Sure, play the hits...

For many people, the main draw of Game Pass is that you can play huge games without having to hit up GameStop or hand over more money to the Bezos empire. First-party games from Xbox Game Studios, like Forza Horizon 5 and The Outer Worlds, and the rare third-party blockbuster like Outriders land on the service on day one. If you want to play all of the biggest Xbox games (and then some) at launch without dishing out $60 a pop, Game Pass is the way to do it. Big third-party games—like Assassin’s Creed Origins and Rainbow Six Siege—cycle in and out of the library all the time, too.


Many of Microsoft’s first-party games have been optimized for the Xbox Series X and S, allowing for faster load speeds, higher framerates, and sharper resolutions. And those with compatible displays can avail themselves of 120fps modes for games like Ori and the Will of the Wisps, Gears 5, and Halo: The Master Chief Collection. Game Pass is as good an excuse as any to replay old games, or to check them out for the first time.


...but don’t sleep on the indie gems

This is a bright pink screen in the game Tunic.
Screenshot: TUNIC Team

As good as Game Pass is for scoring access to big games, it’s even better for discovering smaller ones. For every Forza or Halo or third-party blockbuster, there’s an under-the-radar gem at which you otherwise wouldn’t have looked at twice. The following, if you missed them, are at least worth checking out:

Most of the best games on Game Pass are relatively small—a handful of gigabytes, at most, and usually under 1GB—so even folks with strict data caps can download them with little repercussion. If you’re only skimming the surface and playing the biggest hits, you’re missing out on a whole lot of terrific games.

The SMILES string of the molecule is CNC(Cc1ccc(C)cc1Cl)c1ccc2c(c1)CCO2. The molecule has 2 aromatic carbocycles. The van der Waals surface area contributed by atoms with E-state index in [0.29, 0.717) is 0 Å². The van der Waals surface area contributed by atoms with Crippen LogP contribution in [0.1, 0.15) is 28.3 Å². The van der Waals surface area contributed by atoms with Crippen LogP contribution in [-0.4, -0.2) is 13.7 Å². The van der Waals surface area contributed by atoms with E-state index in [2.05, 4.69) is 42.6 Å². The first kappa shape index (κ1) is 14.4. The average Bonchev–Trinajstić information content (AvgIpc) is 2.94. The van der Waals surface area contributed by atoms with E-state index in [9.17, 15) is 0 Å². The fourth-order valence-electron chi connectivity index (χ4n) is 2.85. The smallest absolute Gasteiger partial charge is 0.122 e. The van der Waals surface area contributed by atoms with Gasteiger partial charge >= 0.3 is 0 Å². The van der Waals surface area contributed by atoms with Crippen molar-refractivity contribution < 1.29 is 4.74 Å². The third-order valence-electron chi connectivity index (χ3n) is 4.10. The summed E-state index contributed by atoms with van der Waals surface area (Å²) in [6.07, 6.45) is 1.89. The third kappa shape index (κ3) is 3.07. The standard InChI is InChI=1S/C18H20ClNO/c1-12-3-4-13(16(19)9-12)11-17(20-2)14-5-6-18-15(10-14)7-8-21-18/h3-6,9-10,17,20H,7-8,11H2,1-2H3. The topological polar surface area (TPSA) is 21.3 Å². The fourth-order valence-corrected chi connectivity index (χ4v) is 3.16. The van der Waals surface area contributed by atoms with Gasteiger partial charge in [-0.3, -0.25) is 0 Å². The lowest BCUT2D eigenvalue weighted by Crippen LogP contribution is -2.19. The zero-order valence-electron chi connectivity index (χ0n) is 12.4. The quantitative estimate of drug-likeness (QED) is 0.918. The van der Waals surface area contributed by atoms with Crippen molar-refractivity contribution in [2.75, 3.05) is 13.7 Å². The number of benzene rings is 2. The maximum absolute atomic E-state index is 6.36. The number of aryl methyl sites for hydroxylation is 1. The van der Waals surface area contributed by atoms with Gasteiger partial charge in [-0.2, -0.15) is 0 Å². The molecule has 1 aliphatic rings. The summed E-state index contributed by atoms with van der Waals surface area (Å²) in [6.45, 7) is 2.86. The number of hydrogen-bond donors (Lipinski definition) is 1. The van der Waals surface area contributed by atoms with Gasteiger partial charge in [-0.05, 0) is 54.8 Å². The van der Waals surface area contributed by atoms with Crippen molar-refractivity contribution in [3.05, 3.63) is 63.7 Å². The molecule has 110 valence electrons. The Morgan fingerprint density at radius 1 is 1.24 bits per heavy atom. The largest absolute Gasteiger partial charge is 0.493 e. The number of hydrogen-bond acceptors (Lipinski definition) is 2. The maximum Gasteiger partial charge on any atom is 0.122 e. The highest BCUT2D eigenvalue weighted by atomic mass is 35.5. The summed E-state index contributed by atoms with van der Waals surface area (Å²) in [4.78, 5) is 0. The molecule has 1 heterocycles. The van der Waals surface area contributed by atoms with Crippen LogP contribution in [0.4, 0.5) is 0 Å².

Filter the libraries

Seeing as there are hundreds of games in the library, scrolling through alphabetically can be tedious. But you can narrow it down with some helpful filters. All you have to do is access Game Pass via “My Games and Apps,” rather than the standard Game Pass dashboard icon. In “My Games and Apps,” if you scroll to “full library,” you should see two tiles: one for Xbox Game Pass and one for EA Play. You can also take advantage of the Xbox website’s robust categorization options, which lumps EA Play titles in with the rest of the Game Pass collection and includes a helpful “play day one” bracket.


On the top row of the Game Pass app, you should see an icon that looks like an inverted high-school science class funnel. Clicking on that allows you to filter by genre (platformer, shooter, role-playing, and so on), by console (Xbox and Xbox 360 games, Xbox One games, or next-gen “optimized” games), and multiplayer capabilities (online, local, co-op, or competitive). If you simply want to use Game Pass to check out all of the games revamped with next-gen upgrades, you can do that. If you’d prefer to see which puzzle games offer local co-op, you can do that, too. Viewing the library through all these filter options allows for robust categorization options that may help you decide if a subscription is right for you and your gaming interests.

Preload games

In some cases, Game Pass allows you to preload high-profile upcoming games, letting you get time-consuming downloads out of the way now rather than on launch day.


Get some rechargeable AA batteries

Xbox controllers still use AA batteries, so this is never a bad idea.

Updated: 6/10/22, 2:45 p.m. ET: Originally published on December 29, 2020, this article has been expanded and made current with new information.